With apologies for cross-posting!
CFP: Edited Volume on Asian German Film and Media
By Qinna Shen, Zach Ramon Fitzpatrick, and Qingyang Zhou
Since the beginning of 2020, anti-Asian violence saw a sharp increase in Europe and North America, as frustrations about the COVID-19 pandemic
were taken out on those marked as Asian or “asiatisch gelesen.” In response to the March 2021 shootings in Atlanta, the Berlin-based network for Asian German perspectives korientation posted the open letter
“Atlanta – War da was?” with a broad coalition of Southeast, East, South, and West Asian signatories and organizations in German-speaking areas positioning themselves against anti-Asian racism.
The ongoing conversations about Asian racialization frequently link to intersectional questions of gender, class, migrant status, orientalism, and geopolitics. Audiovisual media such as film and television have often been seen as key sources of perpetuating
anti-Asian sentiment and reproducing stereotypes, often in reference to Hollywood and English-language media.
Examples include Nhi Le’s article “Die Darstellung ostasiatischer Frauen macht mich wütend”; Pocket Hazel’s YouTube
video “warum Rassismus gegen Asiaten so ‘normal’ ist”; the ARD-alpha documentary “Ich bin kein Virus! - anti-asiatischer Rassismus in Deutschland.”
Our volume seeks to explore how German and German-language media have contributed to the Western imagination
of Asia and Asians in their moving pictures. We invite contributors to reflect on the roles that film (feature film, short film, documentary,
etc.), television, and other audiovisual media have played in directing, regulating, and controlling the exchange of people(s), information, culture, and affect.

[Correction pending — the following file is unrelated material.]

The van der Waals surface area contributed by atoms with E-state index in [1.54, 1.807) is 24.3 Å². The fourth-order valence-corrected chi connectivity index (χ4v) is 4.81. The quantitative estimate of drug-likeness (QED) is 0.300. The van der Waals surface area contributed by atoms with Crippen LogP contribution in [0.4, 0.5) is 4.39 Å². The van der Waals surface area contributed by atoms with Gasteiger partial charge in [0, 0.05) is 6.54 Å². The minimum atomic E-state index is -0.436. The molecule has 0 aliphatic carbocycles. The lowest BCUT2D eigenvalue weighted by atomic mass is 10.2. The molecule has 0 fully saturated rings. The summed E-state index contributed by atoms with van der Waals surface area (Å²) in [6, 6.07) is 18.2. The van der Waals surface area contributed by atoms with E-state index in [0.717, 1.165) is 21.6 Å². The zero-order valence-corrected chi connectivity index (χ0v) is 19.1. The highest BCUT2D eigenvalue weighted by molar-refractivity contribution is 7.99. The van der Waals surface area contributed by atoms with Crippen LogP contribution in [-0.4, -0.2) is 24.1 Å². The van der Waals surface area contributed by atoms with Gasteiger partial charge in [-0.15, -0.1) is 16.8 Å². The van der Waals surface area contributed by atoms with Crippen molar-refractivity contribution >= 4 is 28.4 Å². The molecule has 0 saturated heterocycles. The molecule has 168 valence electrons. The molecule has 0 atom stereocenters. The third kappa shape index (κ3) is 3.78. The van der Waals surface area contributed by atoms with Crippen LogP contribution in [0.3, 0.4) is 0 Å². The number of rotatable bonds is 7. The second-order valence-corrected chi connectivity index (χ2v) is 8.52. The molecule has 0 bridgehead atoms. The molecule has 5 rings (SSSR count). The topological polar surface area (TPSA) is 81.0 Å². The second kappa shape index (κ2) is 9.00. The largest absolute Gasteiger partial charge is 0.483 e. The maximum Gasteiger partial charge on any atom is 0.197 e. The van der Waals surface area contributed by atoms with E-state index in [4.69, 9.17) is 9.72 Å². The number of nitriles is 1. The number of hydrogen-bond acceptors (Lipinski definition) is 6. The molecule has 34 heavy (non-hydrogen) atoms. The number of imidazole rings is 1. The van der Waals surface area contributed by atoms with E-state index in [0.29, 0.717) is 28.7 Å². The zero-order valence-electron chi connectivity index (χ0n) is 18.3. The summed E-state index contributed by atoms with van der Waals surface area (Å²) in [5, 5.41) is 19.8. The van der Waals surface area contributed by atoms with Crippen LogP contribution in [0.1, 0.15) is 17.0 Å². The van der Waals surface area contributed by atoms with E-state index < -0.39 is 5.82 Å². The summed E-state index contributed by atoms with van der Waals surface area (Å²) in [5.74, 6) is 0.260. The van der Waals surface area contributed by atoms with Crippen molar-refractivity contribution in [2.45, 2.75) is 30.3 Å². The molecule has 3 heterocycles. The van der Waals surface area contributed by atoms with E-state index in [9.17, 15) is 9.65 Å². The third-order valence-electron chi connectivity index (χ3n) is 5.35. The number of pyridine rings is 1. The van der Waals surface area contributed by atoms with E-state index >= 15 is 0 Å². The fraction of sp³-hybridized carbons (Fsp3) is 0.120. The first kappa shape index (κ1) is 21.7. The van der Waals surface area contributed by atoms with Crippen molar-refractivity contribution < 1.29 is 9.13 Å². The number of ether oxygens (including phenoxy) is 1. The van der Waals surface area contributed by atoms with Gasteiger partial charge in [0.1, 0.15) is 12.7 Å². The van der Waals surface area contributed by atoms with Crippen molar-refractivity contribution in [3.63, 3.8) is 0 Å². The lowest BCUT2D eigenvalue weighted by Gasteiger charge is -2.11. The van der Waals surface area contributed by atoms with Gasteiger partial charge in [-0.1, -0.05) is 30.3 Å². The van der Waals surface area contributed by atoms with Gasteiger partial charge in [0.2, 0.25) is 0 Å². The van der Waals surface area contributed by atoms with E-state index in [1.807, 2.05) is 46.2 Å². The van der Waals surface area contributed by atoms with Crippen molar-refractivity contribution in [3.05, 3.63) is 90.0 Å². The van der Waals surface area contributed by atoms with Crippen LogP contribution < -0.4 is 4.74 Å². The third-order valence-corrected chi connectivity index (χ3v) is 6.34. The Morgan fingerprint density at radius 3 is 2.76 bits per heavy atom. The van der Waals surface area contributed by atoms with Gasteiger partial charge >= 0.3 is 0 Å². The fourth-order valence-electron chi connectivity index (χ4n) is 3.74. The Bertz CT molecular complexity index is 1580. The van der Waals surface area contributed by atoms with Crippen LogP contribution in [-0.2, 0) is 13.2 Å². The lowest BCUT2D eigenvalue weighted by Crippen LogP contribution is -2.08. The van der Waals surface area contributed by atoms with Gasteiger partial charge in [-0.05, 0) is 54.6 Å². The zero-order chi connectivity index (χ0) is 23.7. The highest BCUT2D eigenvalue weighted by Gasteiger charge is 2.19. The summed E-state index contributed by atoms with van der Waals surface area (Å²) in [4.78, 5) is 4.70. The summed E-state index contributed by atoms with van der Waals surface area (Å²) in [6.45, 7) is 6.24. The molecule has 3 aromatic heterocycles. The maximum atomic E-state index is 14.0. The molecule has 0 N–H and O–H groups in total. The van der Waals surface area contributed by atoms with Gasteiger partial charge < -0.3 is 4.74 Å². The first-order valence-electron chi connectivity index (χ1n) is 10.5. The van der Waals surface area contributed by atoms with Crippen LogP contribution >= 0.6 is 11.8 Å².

At present, there is very little focused research on Asian German film studies, besides the forthcoming volume
East Asian-German Cinema: The Transnational Screen, 1919 to the Present (ed. Joanne Miyang Cho, Routledge 2021). Directors like Fritz Lang, Ulrike Ottinger, and Doris Dörrie have repeatedly turned toward Asia in their films, and these works are relatively
well-researched. At the same time, these directors’ fascination with India, Japan, and China reflect a larger pattern of imbalance wherein Western imaginations of Asians in moving pictures still predominantly feature these three countries while neglecting
other diverse cultures and regions in East, Southeast, South, Central, and West Asia. This edited volume thus aims to assemble English-language contributions on the vast number of lesser-known, previously under-researched Asian German films produced since
the 1910s. Our project includes all German-speaking countries and regions and their interactions with Asian cultures, traditions, and (diasporic) populations. Contributors are encouraged to submit proposals based on the lists the three co-editors have
compiled: “Asian-German Filmography:
A Teaching Guide” (https://mgp.berkeley.edu/2021/06/04/asian-german-filmography/) and “Asian-German
Filmography (Long List)” (https://docs.google.com/document/d/1iYons8l0mGYGAv2YQTLjbyInGkza-4LO/edit#).
We hope that the publication of this volume will promote Asian German film and media studies as a significant field of research and teaching,
as well as encourage film distribution networks to digitize Asian German films from media archives, increase the availability of existing films, and produce more films related to Asia and Asian diaspora in German-speaking countries. Depending on the number
of proposals accepted, there might be opportunities for more than one edited volume, each with a different focus.
Potential topics include but are not limited to:
Qinna Shen, Ph.D.
Associate Professor of German
Department of German and German Studies
Bryn Mawr College
101 N. Merion Ave.
Bryn Mawr, PA 19010-2899